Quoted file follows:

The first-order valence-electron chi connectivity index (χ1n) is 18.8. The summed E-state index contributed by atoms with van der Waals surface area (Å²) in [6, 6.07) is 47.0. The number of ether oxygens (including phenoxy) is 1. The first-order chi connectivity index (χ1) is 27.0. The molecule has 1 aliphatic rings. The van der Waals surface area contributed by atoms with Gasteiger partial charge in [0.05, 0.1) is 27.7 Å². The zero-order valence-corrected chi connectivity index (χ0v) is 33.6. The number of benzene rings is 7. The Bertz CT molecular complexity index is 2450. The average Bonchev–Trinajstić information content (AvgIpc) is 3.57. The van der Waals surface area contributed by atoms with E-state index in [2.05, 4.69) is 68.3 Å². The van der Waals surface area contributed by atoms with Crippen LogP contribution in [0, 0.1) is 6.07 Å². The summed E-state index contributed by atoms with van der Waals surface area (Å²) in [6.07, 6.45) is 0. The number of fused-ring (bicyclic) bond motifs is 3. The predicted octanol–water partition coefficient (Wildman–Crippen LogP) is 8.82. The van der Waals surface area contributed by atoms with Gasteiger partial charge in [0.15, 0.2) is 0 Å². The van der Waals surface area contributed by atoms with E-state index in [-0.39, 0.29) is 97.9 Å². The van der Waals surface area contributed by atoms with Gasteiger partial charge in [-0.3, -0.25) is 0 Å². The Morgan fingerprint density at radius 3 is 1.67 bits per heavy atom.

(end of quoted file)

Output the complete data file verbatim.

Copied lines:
The first-order valence-electron chi connectivity index (χ1n) is 18.8. The summed E-state index contributed by atoms with van der Waals surface area (Å²) in [6, 6.07) is 47.0. The number of ether oxygens (including phenoxy) is 1. The first-order chi connectivity index (χ1) is 27.0. The molecule has 1 aliphatic rings. The van der Waals surface area contributed by atoms with Gasteiger partial charge in [0.05, 0.1) is 27.7 Å². The zero-order valence-corrected chi connectivity index (χ0v) is 33.6. The number of benzene rings is 7. The Bertz CT molecular complexity index is 2450. The average Bonchev–Trinajstić information content (AvgIpc) is 3.57. The van der Waals surface area contributed by atoms with E-state index in [2.05, 4.69) is 68.3 Å². The van der Waals surface area contributed by atoms with Crippen LogP contribution in [0, 0.1) is 6.07 Å². The summed E-state index contributed by atoms with van der Waals surface area (Å²) in [6.07, 6.45) is 0. The number of fused-ring (bicyclic) bond motifs is 3. The predicted octanol–water partition coefficient (Wildman–Crippen LogP) is 8.82. The van der Waals surface area contributed by atoms with Gasteiger partial charge in [0.15, 0.2) is 0 Å². The van der Waals surface area contributed by atoms with E-state index in [-0.39, 0.29) is 97.9 Å². The van der Waals surface area contributed by atoms with Gasteiger partial charge in [-0.3, -0.25) is 0 Å². The Morgan fingerprint density at radius 3 is 1.67 bits per heavy atom.